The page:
Screening and Diagnostic Tools for Complex Regional Pain Syndrome

A Systematic Review

Giulia Mesarolia; Amos Hundert; Kathryn A. Birnie; Fiona Campbell; Jennifer Stinson


Pain. 2021;162(5):1295-1304. 

In This Article


This systematic review was conducted in accordance with Preferred Reporting Items for Systematic Review and Meta-analysis guidelines (PRISMA).[4] Review methods and criteria were outlined in advance and are registered with PROSPERO systematic review protocol (#CRD42020129103).

Eligibility Criteria

To address our primary objective, eligibility criteria were (1) studies that included a screening or diagnostic tool for CRPS, (2) tool based on self-report and/or physical examination, (3) studies that evaluated the measurement properties or feasibility of the tool, and (4) the tool's measurement properties were evaluated in a minimum of 2 peer-reviewed articles by different investigators. Studies were excluded if (1) the tool included quantitative sensory testing, radiological, genetic, laboratory, or electrical testing or (2) the tool was designed to further characterize previously diagnosed CRPS.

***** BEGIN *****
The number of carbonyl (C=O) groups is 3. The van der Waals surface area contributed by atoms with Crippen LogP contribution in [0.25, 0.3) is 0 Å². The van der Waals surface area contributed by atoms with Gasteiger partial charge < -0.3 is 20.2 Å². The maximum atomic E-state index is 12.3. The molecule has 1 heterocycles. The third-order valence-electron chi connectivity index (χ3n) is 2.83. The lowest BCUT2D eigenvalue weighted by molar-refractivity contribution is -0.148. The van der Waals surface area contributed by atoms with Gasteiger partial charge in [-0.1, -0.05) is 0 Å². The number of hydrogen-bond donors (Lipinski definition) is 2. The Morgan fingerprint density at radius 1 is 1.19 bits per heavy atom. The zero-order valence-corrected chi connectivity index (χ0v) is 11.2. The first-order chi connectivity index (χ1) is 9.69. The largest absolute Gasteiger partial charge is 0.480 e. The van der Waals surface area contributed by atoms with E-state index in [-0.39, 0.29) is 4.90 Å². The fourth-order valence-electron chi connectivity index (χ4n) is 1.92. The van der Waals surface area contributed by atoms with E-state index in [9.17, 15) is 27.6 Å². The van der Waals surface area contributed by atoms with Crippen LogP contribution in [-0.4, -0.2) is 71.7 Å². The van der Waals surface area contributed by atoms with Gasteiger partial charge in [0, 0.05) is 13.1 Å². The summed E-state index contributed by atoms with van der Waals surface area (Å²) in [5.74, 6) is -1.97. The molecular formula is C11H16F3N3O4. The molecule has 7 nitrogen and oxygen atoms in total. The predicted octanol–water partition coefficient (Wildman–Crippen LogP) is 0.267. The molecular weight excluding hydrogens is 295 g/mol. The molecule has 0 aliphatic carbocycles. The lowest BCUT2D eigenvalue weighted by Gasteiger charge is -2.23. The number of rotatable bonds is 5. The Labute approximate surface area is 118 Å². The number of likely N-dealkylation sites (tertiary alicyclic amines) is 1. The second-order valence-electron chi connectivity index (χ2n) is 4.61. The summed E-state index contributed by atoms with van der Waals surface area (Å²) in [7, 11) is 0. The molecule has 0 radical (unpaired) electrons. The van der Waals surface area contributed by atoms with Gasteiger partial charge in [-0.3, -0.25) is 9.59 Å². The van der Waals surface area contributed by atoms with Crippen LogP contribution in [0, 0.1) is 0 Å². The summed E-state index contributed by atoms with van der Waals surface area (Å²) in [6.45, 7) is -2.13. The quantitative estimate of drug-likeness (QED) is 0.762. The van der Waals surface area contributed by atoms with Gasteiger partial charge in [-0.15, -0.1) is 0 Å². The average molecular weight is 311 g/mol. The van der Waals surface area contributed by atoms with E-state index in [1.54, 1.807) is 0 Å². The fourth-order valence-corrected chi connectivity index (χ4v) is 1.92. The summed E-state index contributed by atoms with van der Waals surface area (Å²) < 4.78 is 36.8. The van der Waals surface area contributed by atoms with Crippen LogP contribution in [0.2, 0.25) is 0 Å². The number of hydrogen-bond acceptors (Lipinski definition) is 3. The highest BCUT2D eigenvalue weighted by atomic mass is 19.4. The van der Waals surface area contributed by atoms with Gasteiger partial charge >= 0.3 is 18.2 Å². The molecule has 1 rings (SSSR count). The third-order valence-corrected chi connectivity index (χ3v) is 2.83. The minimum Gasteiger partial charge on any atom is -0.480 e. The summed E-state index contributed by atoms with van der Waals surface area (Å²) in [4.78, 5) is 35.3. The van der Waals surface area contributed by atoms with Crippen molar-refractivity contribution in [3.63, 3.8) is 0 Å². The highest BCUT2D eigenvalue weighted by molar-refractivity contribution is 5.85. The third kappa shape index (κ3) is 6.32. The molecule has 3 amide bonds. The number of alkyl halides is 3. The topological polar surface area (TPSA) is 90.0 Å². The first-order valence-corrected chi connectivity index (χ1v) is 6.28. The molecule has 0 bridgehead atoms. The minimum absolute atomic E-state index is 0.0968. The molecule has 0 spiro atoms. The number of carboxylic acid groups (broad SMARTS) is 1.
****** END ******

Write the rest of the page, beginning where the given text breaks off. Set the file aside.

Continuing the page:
To address our second objective and identify and summarize tools that are used to diagnose and screen for CRPS in children and adolescents, eligibility criteria mirrored the criteria above for the primary objective, with the exception of removing criteria (3) and (4) related to studies that evaluated measurement properties, and restricted the search to studies that included patients of age 0 to 21 years. This age range was chosen because pediatric hospitals vary in their age cutoffs, ranging from 18 to 21 years as the upper limit. This secondary objective used the same exclusion criteria as described above. This secondary search, with criteria (3) and (4) removed, was completed in anticipation that the primary search may not reveal any diagnostic tools validated for use in pediatric setting. Understanding which tools are currently used in pediatric CRPS will shed light on what experts believe to be the best diagnostic tool for use in this age range.